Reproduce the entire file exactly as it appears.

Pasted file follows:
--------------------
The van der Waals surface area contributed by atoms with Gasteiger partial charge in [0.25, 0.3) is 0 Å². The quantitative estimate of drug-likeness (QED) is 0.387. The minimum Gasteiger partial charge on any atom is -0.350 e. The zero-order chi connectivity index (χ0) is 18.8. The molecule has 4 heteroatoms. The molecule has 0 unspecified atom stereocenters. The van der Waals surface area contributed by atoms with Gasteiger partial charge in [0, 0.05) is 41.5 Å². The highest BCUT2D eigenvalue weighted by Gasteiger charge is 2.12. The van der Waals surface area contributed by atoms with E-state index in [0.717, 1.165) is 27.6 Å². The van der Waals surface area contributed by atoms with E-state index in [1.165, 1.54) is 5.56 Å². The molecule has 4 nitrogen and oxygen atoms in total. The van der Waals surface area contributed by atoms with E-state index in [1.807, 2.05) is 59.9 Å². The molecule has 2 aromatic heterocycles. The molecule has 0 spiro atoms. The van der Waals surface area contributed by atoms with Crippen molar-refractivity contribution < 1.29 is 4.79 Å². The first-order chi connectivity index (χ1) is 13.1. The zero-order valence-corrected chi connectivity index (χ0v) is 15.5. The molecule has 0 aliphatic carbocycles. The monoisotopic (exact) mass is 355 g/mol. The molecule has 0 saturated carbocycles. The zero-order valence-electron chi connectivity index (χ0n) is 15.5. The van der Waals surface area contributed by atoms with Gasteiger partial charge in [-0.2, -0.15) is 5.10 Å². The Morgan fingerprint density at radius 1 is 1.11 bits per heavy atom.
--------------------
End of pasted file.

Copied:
The van der Waals surface area contributed by atoms with Gasteiger partial charge in [0.25, 0.3) is 0 Å². The quantitative estimate of drug-likeness (QED) is 0.387. The minimum Gasteiger partial charge on any atom is -0.350 e. The zero-order chi connectivity index (χ0) is 18.8. The molecule has 4 heteroatoms. The molecule has 0 unspecified atom stereocenters. The van der Waals surface area contributed by atoms with Gasteiger partial charge in [0, 0.05) is 41.5 Å². The highest BCUT2D eigenvalue weighted by Gasteiger charge is 2.12. The van der Waals surface area contributed by atoms with E-state index in [0.717, 1.165) is 27.6 Å². The van der Waals surface area contributed by atoms with E-state index in [1.165, 1.54) is 5.56 Å². The molecule has 4 nitrogen and oxygen atoms in total. The van der Waals surface area contributed by atoms with E-state index in [1.807, 2.05) is 59.9 Å². The molecule has 2 aromatic heterocycles. The molecule has 0 spiro atoms. The van der Waals surface area contributed by atoms with Crippen molar-refractivity contribution < 1.29 is 4.79 Å². The first-order chi connectivity index (χ1) is 13.1. The zero-order valence-corrected chi connectivity index (χ0v) is 15.5. The molecule has 0 aliphatic carbocycles. The monoisotopic (exact) mass is 355 g/mol. The molecule has 0 saturated carbocycles. The zero-order valence-electron chi connectivity index (χ0n) is 15.5. The van der Waals surface area contributed by atoms with Gasteiger partial charge in [-0.2, -0.15) is 5.10 Å². The Morgan fingerprint density at radius 1 is 1.11 bits per heavy atom.